Pan Pacific, Mitsubishi Buy Copper Overseas to Fill Orders After Temblor
Pan Pacific Copper Co., Japan’s biggest smelter, has joined the country’s producers in buying metal from overseas to fill customer orders after the March 11 earthquake and tsunami curbed domestic output.
“It may last until the Hitachi plant resumes operations later this month,” Pan Pacific spokesman Kouichi Shirai said today. The Tokyo-based company, which exports 30 percent to 40 percent of its total output, halted operations at its Hitachi refinery in Ibaraki, northern Japan, after the disaster.
Smelters in China and South Korea will benefit from a pick- up in demand and from climbing processing fees after the 9- magnitude temblor and 23-foot tsunami forced the suspension of output at smelters and refineries operated by Pan Pacific and other producers of copper, zinc and lead in Japan.
“Producers’ purchases of these metals will underpin prices in London,” said Kim Gyung Jung, an analyst at Eugene Investment & Securities Co. in Seoul. “This will continue until they are able to fully resume operations.”
Japan is the fourth-biggest consumer of copper used in pipes, tubes and wires, and the second-largest buyer of copper concentrate after China. The country imported 5.4 million metric tons of copper concentrate in 2010, up from 4.8 million tons the year before, finance ministry data show.
Charges to treat and refine copper ore jumped after the disaster curbed smelter and refinery capacity, Macquarie Group Ltd. said in a report March 26. Treatment charges increased to $130 a ton from $60 to $70 before the quake, while refining charges gained to 13 cents a pound from 6 to 7 cents, Macquarie said.
Weaker Japanese demand for copper concentrates would mean treatment and refining charges rise “substantially,” Aurubis AG said in a report March 15. “Deliveries must now be redirected via distress sales to other purchasers,” Aurubis said in the report.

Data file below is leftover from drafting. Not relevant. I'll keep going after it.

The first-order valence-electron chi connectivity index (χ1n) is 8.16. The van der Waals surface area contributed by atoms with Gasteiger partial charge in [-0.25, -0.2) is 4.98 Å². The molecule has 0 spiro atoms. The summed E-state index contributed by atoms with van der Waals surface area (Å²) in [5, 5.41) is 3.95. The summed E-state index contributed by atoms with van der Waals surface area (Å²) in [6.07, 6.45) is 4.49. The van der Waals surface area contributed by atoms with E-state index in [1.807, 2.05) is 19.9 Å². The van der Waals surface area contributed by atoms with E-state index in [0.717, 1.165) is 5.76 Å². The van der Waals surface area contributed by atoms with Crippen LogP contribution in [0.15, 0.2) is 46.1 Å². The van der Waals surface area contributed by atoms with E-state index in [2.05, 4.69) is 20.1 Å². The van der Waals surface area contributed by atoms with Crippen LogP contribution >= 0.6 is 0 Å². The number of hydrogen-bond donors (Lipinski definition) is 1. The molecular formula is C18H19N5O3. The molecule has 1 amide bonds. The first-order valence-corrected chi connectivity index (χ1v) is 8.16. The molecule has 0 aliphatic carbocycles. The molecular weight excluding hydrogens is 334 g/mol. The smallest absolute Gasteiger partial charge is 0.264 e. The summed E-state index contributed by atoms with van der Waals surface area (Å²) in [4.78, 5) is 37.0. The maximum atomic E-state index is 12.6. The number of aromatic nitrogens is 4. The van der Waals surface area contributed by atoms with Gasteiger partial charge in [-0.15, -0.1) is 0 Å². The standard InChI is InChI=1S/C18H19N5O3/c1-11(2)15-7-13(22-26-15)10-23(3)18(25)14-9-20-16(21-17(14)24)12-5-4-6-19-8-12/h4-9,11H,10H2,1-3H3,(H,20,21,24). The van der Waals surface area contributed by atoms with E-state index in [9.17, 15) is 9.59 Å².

Pan Pacific Copper said yesterday that it plans to produce 257,494 tons in the six months started April 1, down 12 percent from 293,669 tons a year earlier. This compared with 264,485 tons in the six months ended March 31. Output may change because of uncertainty over scheduled power blackouts, it said.
The Hitachi refinery has an annual capacity of 120,000 tons of copper. The company, a joint venture between JX Holdings Inc. (5020) and Mitsui Mining & Smelting Co., is operating its Saganoseki and Tamano smelters at full capacity.
Mitsubishi Materials Corp. (5711), Japan’s third-largest copper producer, said today it aims to resume partial operations in mid-July at its Onahama smelter. On April 5, the company said it’s buying metal from domestic and overseas markets after declaring force majeure on concentrate shipments on March 14. The smelter produces 220,000 tons to 240,000 tons each year.
On April 1, Sumitomo Metal Mining Co., Japan’s second- largest copper smelter, cut output 12 percent to 354,000 tons in the year from April 1, it said. The company, which has copper capacity of 450,000 tons, will shut its Toyo smelter from Sept. 13 to Nov. 11 for maintenance.
Mitsui Mining & Smelting, Dowa Holdings and Toho Zinc Co., Japan’s top three zinc producers, said March 25 they were importing metal from overseas to replace local supplies.
The total zinc capacity affected was 451,200 tons, according to Bloomberg calculations. The affected capacity includes the Hachinohe, Akita and Annaka smelters. Zinc is used to galvanize steel.
Copper for three-month delivery rose 1.1 percent on the London Metal Exchange to $9,710 a ton at 6:02 p.m. Tokyo time, zinc gained 0.4 percent to $2,459.75 and lead was little changed at $2,821. Copper has climbed 5.7 percent, zinc has risen 7.5 percent and lead has jumped 16 percent since March 11.
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